The E-M1 has on-sensor phase detect pixels, which results in fast and reliable autofocus acquisition even during live view operation.

The Olympus OM-D E-M1 has a native sensitivity range from ISO 200 to ISO 25600, which can be extended to ISO 100-25600. The corresponding ISO settings for the Sony Alpha A850 are ISO 200 to ISO 3200, with the possibility to increase the ISO range to 100-6400.

E-M1 versus A850 MP

Since 2007, DXO Mark has published sensor performance measurements that have been derived using a consistent methodology. This service assesses and scores the color depth ("DXO Portrait"), dynamic range ("DXO Landscape"), and low-light sensitivity ("DXO Sports") of camera sensors, and also publishes an overall camera score. Of the two cameras under consideration, the A850 has a markedly higher DXO score than the E-M1 (overall score 6 points higher), which will translate into better image quality. The advantage is based on 0.8 bits higher color depth, 0.5 EV of lower dynamic range, and 0.9 stops in additional low light sensitivity. The adjacent table reports on the physical sensor characteristics and the outcomes of the DXO sensor quality tests for a sample of comparator-cameras.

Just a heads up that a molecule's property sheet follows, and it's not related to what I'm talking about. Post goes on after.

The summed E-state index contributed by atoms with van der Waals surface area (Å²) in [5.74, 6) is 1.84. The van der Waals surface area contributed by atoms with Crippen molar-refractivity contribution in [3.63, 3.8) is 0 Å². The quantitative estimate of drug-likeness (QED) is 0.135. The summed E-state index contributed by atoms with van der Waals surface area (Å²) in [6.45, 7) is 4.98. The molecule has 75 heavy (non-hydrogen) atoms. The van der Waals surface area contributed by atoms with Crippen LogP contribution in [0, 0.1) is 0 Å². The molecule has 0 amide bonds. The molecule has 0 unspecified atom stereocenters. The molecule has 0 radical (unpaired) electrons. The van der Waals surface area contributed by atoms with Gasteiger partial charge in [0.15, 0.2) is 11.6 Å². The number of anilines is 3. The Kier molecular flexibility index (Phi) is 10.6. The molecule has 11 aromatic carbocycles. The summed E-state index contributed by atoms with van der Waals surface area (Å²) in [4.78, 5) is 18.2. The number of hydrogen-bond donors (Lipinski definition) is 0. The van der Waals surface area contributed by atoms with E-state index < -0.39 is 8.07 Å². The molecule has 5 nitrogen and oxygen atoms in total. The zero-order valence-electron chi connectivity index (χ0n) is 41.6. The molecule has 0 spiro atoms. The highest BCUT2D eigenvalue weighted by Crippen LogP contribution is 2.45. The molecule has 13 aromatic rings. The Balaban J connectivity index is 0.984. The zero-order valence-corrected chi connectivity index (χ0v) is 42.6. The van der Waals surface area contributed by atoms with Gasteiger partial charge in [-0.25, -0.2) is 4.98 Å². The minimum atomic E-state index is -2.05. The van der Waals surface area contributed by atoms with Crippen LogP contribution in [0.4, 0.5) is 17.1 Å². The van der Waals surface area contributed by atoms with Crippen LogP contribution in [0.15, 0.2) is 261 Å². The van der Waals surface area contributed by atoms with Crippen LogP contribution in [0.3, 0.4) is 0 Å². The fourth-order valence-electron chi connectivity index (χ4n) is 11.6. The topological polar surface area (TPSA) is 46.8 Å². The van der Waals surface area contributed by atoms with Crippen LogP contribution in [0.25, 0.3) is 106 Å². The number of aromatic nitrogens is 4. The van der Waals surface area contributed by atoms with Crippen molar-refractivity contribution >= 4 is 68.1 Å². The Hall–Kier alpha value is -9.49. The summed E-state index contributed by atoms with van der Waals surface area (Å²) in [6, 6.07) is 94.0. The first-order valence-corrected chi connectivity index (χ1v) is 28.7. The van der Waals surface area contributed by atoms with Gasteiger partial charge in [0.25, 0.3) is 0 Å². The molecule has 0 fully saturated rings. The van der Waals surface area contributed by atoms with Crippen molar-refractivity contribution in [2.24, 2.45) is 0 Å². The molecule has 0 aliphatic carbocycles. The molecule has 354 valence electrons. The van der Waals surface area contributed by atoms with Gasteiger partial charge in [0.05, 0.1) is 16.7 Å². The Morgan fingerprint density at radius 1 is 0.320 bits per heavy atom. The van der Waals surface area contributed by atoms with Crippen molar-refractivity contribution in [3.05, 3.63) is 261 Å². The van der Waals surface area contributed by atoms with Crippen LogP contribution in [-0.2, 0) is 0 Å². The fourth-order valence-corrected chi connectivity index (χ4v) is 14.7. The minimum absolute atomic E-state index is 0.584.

scroll hint
Sensor Characteristics
  Camera
Model
Sensor
Class
Resolution
(MP)
Horiz.
Pixels
Vert.
Pixels
Video
Format
DXO
Portrait
DXO
Landscape
DXO
Sports
DXO
Overall
 
Olympus E-M1 Four Thirds 15.9 4608 34561080/30p23.012.775773
 
Sony A850 Full Frame 24.4 6048 4032none23.812.2141579
 
Olympus E-M1 II Four Thirds 20.2 5184 38884K/30p23.712.8131280